“We had six months to recreate what we needed to operate our healthcare facilities. For us, the transition really was a critical situation.”
Richard Hutsell, Vice President and CIO, Daughters of Charity Health Systems
A typical IT transition is stressful enough. But, what if lives were on the line? Such was the case with Daughters of Charity Health System (DCHS) in 2002—an organization that needed a transition delivered with surgical precision —spawning a client-provider partnership that, like patient-doctor relationships, is built on a foundation of communication and trust.
If you’re not familiar, Daughters of Charity Health System is a California-based regional healthcare organization, committed to serving the sick and those living in poverty from San Francisco to L.A. Back in 1995, DCHS leaders decided to merge with Catholic Healthcare West (now Dignity Health), a larger, Catholic health system. Then in 2002, DCHS determined that the two entities were moving in different directions. To uphold its mission of providing healthcare to the poor, DCHS made the decision to operate independently once again.
To put it mildly, breaking up was hard to do.
“Over the course of six years, we had co-mingled healthcare assets, including data, software, hardware and applications. We even operated out of a single database,” explained Richard Hutsell, vice president and CIO of DCHS. “So, one of the biggest challenges we faced was determining where all of the instances were, who had the rights to the software and how to separate things out.”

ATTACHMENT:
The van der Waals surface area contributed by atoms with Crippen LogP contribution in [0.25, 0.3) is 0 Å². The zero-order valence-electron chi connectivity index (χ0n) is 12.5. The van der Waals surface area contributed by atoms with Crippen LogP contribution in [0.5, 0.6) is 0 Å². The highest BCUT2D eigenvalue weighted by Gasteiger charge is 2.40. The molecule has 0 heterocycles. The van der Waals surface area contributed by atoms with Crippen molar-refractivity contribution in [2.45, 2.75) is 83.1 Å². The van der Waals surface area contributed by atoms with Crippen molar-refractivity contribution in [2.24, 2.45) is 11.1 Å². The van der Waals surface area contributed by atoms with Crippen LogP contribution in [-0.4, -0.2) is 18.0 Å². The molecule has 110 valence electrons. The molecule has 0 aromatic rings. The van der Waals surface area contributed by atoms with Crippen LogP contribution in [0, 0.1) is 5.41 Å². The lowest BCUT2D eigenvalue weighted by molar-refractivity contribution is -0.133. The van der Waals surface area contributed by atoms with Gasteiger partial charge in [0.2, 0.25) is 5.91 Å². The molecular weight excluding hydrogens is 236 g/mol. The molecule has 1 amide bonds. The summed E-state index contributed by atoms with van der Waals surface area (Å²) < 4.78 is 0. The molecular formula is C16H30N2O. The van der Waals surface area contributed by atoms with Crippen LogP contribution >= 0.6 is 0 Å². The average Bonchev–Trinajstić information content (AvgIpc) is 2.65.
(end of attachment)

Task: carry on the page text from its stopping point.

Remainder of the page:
To compound the problem, DCHS staff wasn’t given much time to get things done. They could start the separation process in January of 2002 and had to be completely migrated to a new, fully functional IT environment by July of that same year.
“We had six months to recreate what we needed to operate our healthcare facilities. For us, the transition really was a critical situation, “Hutsell said. “We weren’t even allowed to talk to anyone in the current IT department before January, so it was impossible to get much of a head start on what was a monumental, critical project.”
A Transition Requiring Surgical Precision
The prior year, Catholic Healthcare West had contracted with Perot Systems (now Dell) for outsourced IT, rebadging most but not all of its internal IT staff.
“We had a lot of highly customized legacy systems, run by staff with local knowledge,” Hutsell said. “So, we either had to try to hire away the talent and staff up internally, or turn to outsourcing ourselves, ideally with someone who already knew our applications and how we operate.”
After looking at numerous options through a formal RFP process in conjunction with an industry consultant, Hutsell and team decided to go with Perot Systems (now Dell).
“We knew the ultimate goal of Catholic Healthcare West’s original outsourcing agreement was to consolidate IT resources, so many members of the existing IT support team were nervous about their future. So, by going with Perot, we had the opportunity to pick the best team to work for us,” Hutsell said.
According to Hutsell, open communication from day one was key to get the team working together.